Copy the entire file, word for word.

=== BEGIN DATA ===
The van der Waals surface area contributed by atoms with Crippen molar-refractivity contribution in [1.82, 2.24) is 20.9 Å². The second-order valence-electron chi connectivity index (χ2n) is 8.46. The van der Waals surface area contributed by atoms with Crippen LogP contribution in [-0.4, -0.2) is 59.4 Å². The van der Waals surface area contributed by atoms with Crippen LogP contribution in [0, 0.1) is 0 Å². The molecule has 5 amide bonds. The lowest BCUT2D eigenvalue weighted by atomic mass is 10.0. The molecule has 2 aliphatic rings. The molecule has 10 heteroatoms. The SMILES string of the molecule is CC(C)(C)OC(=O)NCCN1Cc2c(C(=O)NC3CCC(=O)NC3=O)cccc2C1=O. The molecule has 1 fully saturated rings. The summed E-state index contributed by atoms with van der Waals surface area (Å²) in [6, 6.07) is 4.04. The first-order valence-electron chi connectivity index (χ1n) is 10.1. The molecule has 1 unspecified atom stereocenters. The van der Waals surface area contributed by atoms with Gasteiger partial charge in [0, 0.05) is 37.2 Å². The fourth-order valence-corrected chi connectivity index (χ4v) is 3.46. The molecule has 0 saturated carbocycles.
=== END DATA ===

The van der Waals surface area contributed by atoms with Crippen molar-refractivity contribution in [1.82, 2.24) is 20.9 Å². The second-order valence-electron chi connectivity index (χ2n) is 8.46. The van der Waals surface area contributed by atoms with Crippen LogP contribution in [-0.4, -0.2) is 59.4 Å². The van der Waals surface area contributed by atoms with Crippen LogP contribution in [0, 0.1) is 0 Å². The molecule has 5 amide bonds. The lowest BCUT2D eigenvalue weighted by atomic mass is 10.0. The molecule has 2 aliphatic rings. The molecule has 10 heteroatoms. The SMILES string of the molecule is CC(C)(C)OC(=O)NCCN1Cc2c(C(=O)NC3CCC(=O)NC3=O)cccc2C1=O. The molecule has 1 fully saturated rings. The summed E-state index contributed by atoms with van der Waals surface area (Å²) in [6, 6.07) is 4.04. The first-order valence-electron chi connectivity index (χ1n) is 10.1. The molecule has 1 unspecified atom stereocenters. The van der Waals surface area contributed by atoms with Gasteiger partial charge in [0, 0.05) is 37.2 Å². The fourth-order valence-corrected chi connectivity index (χ4v) is 3.46. The molecule has 0 saturated carbocycles.